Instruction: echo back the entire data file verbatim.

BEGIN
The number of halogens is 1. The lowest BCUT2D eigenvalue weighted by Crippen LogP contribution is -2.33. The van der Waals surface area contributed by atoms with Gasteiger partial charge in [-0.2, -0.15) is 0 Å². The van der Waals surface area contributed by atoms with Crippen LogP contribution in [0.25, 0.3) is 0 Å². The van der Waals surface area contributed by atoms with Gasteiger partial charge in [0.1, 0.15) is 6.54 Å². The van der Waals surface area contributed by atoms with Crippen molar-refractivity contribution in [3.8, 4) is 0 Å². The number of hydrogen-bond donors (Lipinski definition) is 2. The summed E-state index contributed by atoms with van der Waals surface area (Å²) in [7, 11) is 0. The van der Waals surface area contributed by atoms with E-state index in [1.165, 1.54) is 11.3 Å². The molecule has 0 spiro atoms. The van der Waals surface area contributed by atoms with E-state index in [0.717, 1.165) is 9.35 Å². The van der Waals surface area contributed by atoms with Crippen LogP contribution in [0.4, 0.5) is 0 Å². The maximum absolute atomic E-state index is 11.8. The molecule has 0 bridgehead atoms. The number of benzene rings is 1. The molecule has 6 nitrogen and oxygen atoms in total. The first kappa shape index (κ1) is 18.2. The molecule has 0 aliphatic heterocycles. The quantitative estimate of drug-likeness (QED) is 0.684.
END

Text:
The number of halogens is 1. The lowest BCUT2D eigenvalue weighted by Crippen LogP contribution is -2.33. The van der Waals surface area contributed by atoms with Gasteiger partial charge in [-0.2, -0.15) is 0 Å². The van der Waals surface area contributed by atoms with Crippen LogP contribution in [0.25, 0.3) is 0 Å². The van der Waals surface area contributed by atoms with Gasteiger partial charge in [0.1, 0.15) is 6.54 Å². The van der Waals surface area contributed by atoms with Crippen molar-refractivity contribution in [3.8, 4) is 0 Å². The number of hydrogen-bond donors (Lipinski definition) is 2. The summed E-state index contributed by atoms with van der Waals surface area (Å²) in [7, 11) is 0. The van der Waals surface area contributed by atoms with E-state index in [1.165, 1.54) is 11.3 Å². The molecule has 0 spiro atoms. The van der Waals surface area contributed by atoms with E-state index in [0.717, 1.165) is 9.35 Å². The van der Waals surface area contributed by atoms with Crippen LogP contribution in [0.4, 0.5) is 0 Å². The maximum absolute atomic E-state index is 11.8. The molecule has 0 bridgehead atoms. The number of benzene rings is 1. The molecule has 6 nitrogen and oxygen atoms in total. The first kappa shape index (κ1) is 18.2. The molecule has 0 aliphatic heterocycles. The quantitative estimate of drug-likeness (QED) is 0.684.